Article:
You might have heard about the man who sold everything and invested it all in Bitcoin last year. At the time it probably seemed like a great idea. After all, Bitcoin was surging. It nearly hit $20,000. The potential return on investment was huge. But… what would happen if it all bottomed out? Someone could go from a millionaire to flat broke within a matter of minutes. This is the danger of putting all your eggs into one basket.

Rather than putting everything you’ve got into a single, potentially volatile, investment, wisdom tells us we should practice a healthy asset allocation. Portfolio diversification is the key to long-term, sustainable growth. It might not be a get-rich-quick scheme, but it also won’t leave you broke in a month. Like the tortoise in the fable, portfolio diversification follows the simple advice: slow and steady wins the race.

So, how can you develop a healthy asset allocation? Follow these simple steps to get you on the right track.

  1. Keep Some Cash on Hand
    It might be tempting to invest everything you have. After all, if it’s good to invest some, shouldn’t investing everything be great? In theory this might be true but you should keep at least a portion of your assets on hand, perhaps in a savings account. This way, if an unexpected expense comes up, you won’t have to sell stock or bonds to cover it. Likewise, if the market takes a sharp term for the worse, you’ll still have some funds that you can immediately access.
  2. Slow and Steady Can Help You Win the Race
    It’s easy to look at high-yield investments and assume that your best strategy for asset allocation should focus solely on those areas. Don’t fall for this trap. Rather than putting everything that’s available in high-risk, high-reward stocks, set aside any money that you think you might need within the next five years and put it in safe, income-focused investments that won’t fluctuate wildly from year to year. This could include government/corporate bonds or even fixed-rate savings accounts. These low-risk, lower-reward investments will serve as a great foundation for your portfolio diversification strategy.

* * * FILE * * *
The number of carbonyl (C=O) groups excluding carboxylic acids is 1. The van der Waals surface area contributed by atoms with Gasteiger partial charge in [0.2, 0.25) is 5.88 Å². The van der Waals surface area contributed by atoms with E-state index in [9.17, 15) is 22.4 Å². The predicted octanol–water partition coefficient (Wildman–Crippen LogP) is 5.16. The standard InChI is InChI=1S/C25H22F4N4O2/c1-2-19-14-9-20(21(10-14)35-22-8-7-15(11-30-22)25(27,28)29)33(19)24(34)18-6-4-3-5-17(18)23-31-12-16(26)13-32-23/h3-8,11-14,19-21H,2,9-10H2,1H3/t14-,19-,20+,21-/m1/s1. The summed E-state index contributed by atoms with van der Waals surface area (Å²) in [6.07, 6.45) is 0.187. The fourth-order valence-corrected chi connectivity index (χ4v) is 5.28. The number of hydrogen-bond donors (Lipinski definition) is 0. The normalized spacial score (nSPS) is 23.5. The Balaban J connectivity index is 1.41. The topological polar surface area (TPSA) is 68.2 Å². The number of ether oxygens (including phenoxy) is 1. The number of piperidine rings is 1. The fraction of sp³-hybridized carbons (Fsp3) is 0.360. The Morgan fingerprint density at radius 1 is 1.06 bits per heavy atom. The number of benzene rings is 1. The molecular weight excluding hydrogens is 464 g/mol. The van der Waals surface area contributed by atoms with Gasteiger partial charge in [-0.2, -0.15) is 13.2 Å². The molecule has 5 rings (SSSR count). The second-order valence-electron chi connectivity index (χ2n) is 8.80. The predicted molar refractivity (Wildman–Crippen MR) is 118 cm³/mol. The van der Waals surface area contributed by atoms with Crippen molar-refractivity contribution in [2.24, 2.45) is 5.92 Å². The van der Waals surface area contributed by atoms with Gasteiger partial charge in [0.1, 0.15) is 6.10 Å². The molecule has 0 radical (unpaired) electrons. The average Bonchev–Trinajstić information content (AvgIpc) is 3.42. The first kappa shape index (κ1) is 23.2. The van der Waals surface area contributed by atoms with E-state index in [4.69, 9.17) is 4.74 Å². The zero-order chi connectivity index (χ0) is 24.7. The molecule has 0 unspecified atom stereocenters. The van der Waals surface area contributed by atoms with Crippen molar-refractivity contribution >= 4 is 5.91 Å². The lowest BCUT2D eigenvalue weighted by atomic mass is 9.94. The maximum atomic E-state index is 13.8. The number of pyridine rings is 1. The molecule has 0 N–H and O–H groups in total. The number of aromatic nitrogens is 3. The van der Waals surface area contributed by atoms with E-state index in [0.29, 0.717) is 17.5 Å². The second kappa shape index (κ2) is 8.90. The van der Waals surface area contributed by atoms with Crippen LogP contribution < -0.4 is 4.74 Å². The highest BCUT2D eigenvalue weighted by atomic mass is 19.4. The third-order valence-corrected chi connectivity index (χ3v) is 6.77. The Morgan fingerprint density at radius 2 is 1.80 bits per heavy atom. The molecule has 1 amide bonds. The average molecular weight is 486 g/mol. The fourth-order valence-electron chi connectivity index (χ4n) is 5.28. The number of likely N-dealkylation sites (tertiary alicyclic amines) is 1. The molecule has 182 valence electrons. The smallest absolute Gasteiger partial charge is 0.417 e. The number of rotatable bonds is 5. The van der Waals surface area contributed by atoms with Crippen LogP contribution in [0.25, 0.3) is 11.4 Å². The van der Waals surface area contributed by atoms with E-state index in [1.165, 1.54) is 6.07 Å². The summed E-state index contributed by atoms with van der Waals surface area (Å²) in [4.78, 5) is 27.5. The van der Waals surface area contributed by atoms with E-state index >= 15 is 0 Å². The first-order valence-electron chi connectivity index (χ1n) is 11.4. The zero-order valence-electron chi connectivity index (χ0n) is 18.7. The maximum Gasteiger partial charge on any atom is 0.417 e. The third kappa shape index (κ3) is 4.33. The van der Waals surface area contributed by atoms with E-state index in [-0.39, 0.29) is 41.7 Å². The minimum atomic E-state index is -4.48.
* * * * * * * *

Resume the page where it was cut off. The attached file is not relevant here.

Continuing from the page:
3. Don’t Be Afraid to Take a Risk
    Some people are so anxious to see a high return that they neglect the steady, lower-yield investments like bonds, so there are others who are so afraid of risk that they wouldn’t dream of investing in stocks. And it’s true, stocks are much higher-risk than bonds but they’re also higher-reward. Any funds that you don’t plan on using for more than five years should be allocated to the stock market. History tells us that stocks consistently perform better than bonds over the long-term. This is why the best thing you can do is to put the funds that you won’t need for the foreseeable future in reliable stocks.

Remember, investing isn’t all about flash and excitement. And neither is it about hiding your money under a mattress. Healthy asset allocation is the key. You don’t want a portfolio that consists of nothing but government bonds; neither do you want one that is invested solely in high-risk start-up stocks. Instead, your goal should be portfolio diversification – a healthy mix of cash, bonds, and stock.

Hold to the middle of the road and you’ll be less likely to fall into either extreme’s ditch. And always remember, slow and steady wins the race.

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